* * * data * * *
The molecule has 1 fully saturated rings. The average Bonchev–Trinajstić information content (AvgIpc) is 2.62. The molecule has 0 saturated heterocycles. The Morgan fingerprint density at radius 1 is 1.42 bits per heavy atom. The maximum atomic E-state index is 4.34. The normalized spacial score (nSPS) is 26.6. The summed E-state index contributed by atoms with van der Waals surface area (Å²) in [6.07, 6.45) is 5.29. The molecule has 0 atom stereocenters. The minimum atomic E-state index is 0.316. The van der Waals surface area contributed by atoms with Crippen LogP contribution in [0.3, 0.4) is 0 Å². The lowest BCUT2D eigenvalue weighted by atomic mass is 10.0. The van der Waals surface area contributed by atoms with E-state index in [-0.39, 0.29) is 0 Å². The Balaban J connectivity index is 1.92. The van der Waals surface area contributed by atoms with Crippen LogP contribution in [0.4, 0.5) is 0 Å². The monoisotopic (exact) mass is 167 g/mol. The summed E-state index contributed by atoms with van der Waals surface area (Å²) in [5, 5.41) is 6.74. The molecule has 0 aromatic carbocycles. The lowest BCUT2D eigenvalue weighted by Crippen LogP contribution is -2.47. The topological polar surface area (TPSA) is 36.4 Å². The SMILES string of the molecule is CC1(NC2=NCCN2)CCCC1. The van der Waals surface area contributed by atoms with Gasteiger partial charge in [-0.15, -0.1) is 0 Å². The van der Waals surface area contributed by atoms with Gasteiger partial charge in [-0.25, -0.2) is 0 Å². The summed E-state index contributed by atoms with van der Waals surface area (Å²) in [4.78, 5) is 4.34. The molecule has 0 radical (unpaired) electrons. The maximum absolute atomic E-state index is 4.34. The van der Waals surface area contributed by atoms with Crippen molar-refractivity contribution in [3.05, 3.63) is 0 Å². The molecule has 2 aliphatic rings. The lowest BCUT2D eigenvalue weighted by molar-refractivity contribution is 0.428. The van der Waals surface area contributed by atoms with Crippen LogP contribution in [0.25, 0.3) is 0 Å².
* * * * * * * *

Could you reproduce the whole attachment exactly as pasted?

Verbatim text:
The molecule has 1 fully saturated rings. The average Bonchev–Trinajstić information content (AvgIpc) is 2.62. The molecule has 0 saturated heterocycles. The Morgan fingerprint density at radius 1 is 1.42 bits per heavy atom. The maximum atomic E-state index is 4.34. The normalized spacial score (nSPS) is 26.6. The summed E-state index contributed by atoms with van der Waals surface area (Å²) in [6.07, 6.45) is 5.29. The molecule has 0 atom stereocenters. The minimum atomic E-state index is 0.316. The van der Waals surface area contributed by atoms with Crippen LogP contribution in [0.3, 0.4) is 0 Å². The lowest BCUT2D eigenvalue weighted by atomic mass is 10.0. The van der Waals surface area contributed by atoms with E-state index in [-0.39, 0.29) is 0 Å². The Balaban J connectivity index is 1.92. The van der Waals surface area contributed by atoms with Crippen LogP contribution in [0.4, 0.5) is 0 Å². The monoisotopic (exact) mass is 167 g/mol. The summed E-state index contributed by atoms with van der Waals surface area (Å²) in [5, 5.41) is 6.74. The molecule has 0 aromatic carbocycles. The lowest BCUT2D eigenvalue weighted by Crippen LogP contribution is -2.47. The topological polar surface area (TPSA) is 36.4 Å². The SMILES string of the molecule is CC1(NC2=NCCN2)CCCC1. The van der Waals surface area contributed by atoms with Gasteiger partial charge in [-0.15, -0.1) is 0 Å². The van der Waals surface area contributed by atoms with Gasteiger partial charge in [-0.25, -0.2) is 0 Å². The summed E-state index contributed by atoms with van der Waals surface area (Å²) in [4.78, 5) is 4.34. The molecule has 0 radical (unpaired) electrons. The maximum absolute atomic E-state index is 4.34. The van der Waals surface area contributed by atoms with Crippen molar-refractivity contribution in [3.05, 3.63) is 0 Å². The molecule has 2 aliphatic rings. The lowest BCUT2D eigenvalue weighted by molar-refractivity contribution is 0.428. The van der Waals surface area contributed by atoms with Crippen LogP contribution in [0.25, 0.3) is 0 Å².